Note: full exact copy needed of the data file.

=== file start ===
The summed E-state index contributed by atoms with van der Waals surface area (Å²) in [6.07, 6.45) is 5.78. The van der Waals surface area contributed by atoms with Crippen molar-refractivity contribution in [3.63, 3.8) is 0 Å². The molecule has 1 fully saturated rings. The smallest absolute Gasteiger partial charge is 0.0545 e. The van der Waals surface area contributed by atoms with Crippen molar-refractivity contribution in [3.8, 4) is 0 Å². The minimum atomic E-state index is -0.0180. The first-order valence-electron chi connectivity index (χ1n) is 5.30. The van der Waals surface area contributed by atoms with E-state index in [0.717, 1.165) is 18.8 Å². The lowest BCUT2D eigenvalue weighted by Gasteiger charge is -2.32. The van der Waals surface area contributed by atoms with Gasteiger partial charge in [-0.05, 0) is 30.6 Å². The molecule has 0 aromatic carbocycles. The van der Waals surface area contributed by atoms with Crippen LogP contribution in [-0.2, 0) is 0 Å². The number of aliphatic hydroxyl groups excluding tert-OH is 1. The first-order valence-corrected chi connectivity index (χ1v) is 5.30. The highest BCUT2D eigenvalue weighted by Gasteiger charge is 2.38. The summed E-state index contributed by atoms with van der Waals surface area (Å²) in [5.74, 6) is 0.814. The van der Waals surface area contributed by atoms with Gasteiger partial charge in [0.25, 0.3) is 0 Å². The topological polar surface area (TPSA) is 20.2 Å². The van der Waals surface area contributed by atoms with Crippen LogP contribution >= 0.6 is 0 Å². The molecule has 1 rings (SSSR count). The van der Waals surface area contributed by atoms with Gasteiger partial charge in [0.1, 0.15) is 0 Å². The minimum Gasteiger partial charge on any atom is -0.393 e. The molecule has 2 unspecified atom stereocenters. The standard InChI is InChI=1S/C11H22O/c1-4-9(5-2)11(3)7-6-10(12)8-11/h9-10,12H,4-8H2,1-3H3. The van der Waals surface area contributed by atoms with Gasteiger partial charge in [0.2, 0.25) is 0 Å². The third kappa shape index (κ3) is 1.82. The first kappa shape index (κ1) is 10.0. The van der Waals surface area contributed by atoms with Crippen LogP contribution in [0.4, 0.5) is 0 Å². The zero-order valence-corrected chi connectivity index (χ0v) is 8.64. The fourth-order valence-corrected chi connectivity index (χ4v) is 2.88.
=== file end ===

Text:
The summed E-state index contributed by atoms with van der Waals surface area (Å²) in [6.07, 6.45) is 5.78. The van der Waals surface area contributed by atoms with Crippen molar-refractivity contribution in [3.63, 3.8) is 0 Å². The molecule has 1 fully saturated rings. The smallest absolute Gasteiger partial charge is 0.0545 e. The van der Waals surface area contributed by atoms with Crippen molar-refractivity contribution in [3.8, 4) is 0 Å². The minimum atomic E-state index is -0.0180. The first-order valence-electron chi connectivity index (χ1n) is 5.30. The van der Waals surface area contributed by atoms with E-state index in [0.717, 1.165) is 18.8 Å². The lowest BCUT2D eigenvalue weighted by Gasteiger charge is -2.32. The van der Waals surface area contributed by atoms with Gasteiger partial charge in [-0.05, 0) is 30.6 Å². The molecule has 0 aromatic carbocycles. The van der Waals surface area contributed by atoms with Crippen LogP contribution in [-0.2, 0) is 0 Å². The number of aliphatic hydroxyl groups excluding tert-OH is 1. The first-order valence-corrected chi connectivity index (χ1v) is 5.30. The highest BCUT2D eigenvalue weighted by Gasteiger charge is 2.38. The summed E-state index contributed by atoms with van der Waals surface area (Å²) in [5.74, 6) is 0.814. The van der Waals surface area contributed by atoms with Gasteiger partial charge in [0.25, 0.3) is 0 Å². The topological polar surface area (TPSA) is 20.2 Å². The van der Waals surface area contributed by atoms with Crippen LogP contribution >= 0.6 is 0 Å². The molecule has 1 rings (SSSR count). The van der Waals surface area contributed by atoms with Gasteiger partial charge in [0.1, 0.15) is 0 Å². The minimum Gasteiger partial charge on any atom is -0.393 e. The molecule has 2 unspecified atom stereocenters. The standard InChI is InChI=1S/C11H22O/c1-4-9(5-2)11(3)7-6-10(12)8-11/h9-10,12H,4-8H2,1-3H3. The van der Waals surface area contributed by atoms with Gasteiger partial charge in [0.2, 0.25) is 0 Å². The third kappa shape index (κ3) is 1.82. The first kappa shape index (κ1) is 10.0. The van der Waals surface area contributed by atoms with Crippen LogP contribution in [0.4, 0.5) is 0 Å². The zero-order valence-corrected chi connectivity index (χ0v) is 8.64. The fourth-order valence-corrected chi connectivity index (χ4v) is 2.88.